Social Economy Action Plan: a first awareness on digital transition?

“An impressive public policy launched by the EU, which offers a positive project for the EU”. With these words, the team of our partner Social Economy Europe welcomed the package of regulations, which will significantly improve a sector in which 6.3% of the EU population is employed. 38 concrete actions will be put in place over the next 9 years to help a sector that is destined to be more and more present in the daily life of EU citizens. One month after the presentation of this plan by Commissioners Schmit and Breton, let’s take a look at some of the highlights of this unprecedented, innovative and ambitious policy document.

Finals Social Economy Awards
From left to right : Marta Lozano Molano (Wazo Cooperative), Tamsin Rose (moderator), Sofi Friedland (Just Arrived) and Stefan van Tulder (Talent Data Labs) talking about new forms of alliances existing in the social economy during the presentation of the Action Plan in Brussels, on 16 December 2021
Source: European Commission
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Persons in the attendance of the presentation of the Social Economy Action Plan discussing
Source: European Commission

Between assessments and concrete actions, an ambitious plan for Europe
In its drive to include the most disadvantaged people in labour markets and society, “the social economy is a real pillar that provides essential services” to these same groups. Many EU citizens have access to sustainable employment through the social economy. Indeed, depending on the country, between 0.6% and 9.9% of the population work in this essential sector. However, despite the importance of the sector and the values it promotes, the social economy remains unknown to far too many people.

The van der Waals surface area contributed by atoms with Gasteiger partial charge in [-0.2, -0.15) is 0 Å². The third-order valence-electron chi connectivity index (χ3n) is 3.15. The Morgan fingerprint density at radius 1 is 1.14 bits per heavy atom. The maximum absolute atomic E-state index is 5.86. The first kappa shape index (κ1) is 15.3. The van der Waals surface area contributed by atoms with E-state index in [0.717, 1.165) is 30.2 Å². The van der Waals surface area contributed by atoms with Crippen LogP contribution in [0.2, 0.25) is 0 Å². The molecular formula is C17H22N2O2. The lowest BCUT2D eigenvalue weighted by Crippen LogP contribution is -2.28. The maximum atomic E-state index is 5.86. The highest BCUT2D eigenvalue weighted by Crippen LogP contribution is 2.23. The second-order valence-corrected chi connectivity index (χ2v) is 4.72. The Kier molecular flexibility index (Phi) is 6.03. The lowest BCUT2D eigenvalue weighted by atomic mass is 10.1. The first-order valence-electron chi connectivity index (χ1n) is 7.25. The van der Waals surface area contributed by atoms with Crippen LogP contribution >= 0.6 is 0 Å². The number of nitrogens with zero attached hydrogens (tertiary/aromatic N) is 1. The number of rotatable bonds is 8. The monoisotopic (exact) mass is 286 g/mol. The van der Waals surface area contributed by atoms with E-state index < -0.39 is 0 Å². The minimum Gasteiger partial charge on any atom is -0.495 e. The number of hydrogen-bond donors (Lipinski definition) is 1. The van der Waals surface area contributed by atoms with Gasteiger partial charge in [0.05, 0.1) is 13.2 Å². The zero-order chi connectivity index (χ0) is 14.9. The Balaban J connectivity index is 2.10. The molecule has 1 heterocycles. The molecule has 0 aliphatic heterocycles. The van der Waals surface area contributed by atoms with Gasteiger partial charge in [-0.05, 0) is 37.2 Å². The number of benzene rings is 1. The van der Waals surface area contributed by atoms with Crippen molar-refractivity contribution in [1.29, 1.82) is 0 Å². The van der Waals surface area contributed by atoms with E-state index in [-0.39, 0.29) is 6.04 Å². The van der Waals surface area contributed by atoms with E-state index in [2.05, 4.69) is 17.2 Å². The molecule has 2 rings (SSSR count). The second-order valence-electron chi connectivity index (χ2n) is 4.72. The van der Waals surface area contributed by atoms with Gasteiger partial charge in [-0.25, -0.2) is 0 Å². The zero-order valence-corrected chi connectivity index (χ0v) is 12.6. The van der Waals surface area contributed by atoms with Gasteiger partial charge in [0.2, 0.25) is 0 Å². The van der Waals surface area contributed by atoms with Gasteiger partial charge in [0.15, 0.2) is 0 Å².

Nevertheless, the Action Plan explicitly mentions the legal forms of organisations in the sector: cooperatives, foundations, social enterprises, mutuals, and others, which fall within the scope of these new regulations. Measures will be put in place to facilitate the work of cross-border organisations in the sector, both in terms of legislation and taxonomy. These measures will, among other things, help to better anchor the social economy at regional and local level.

In parallel to this issue, the ecological and digital transition will have a key place in the European social economy of tomorrow. There is still a long way to go to get there, even if the ambitions of the action plan are strong to give social economy structures the keys to develop. Several points echo what the Social Good Accelerator has been advocating since its creation in 2018.

Improve the access to fundings and grants
The social economy action plan is accompanied by changes in the line of European budgets in this area. Over two periods of structural investment funds, the differences will be noticeable. Indeed, in the 2014-2020 period, almost 2.5 billion euros have been mobilised for the social economy at EU level. For the next period, the European Commission has indicated its interest in increasing budgets in this area. These ambitions are anchored in the dual objective of developing the social economy, but also of moving towards the success of the next major European meetings for the sector.

In 2023, the EU Council should have adopted all the necessary recommendations for the development of the social economy, before adopting a new single portal for the sector, which will be launched in 2030.
These dates may seem far away, but they are rooted in realism. These tools will be adopted at a time when the social economy will have a much more important place on the continent than it has today.

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Persons in the attendance of the presentation of the Social Economy Action Plan discussing
Source: European Commission
Gabriela Martin ActSE
Juan Antonio Pedreño (Social Economy Europe) calls to support the implementation of the Action Plan, and talks about the future of Social Economy in the continent.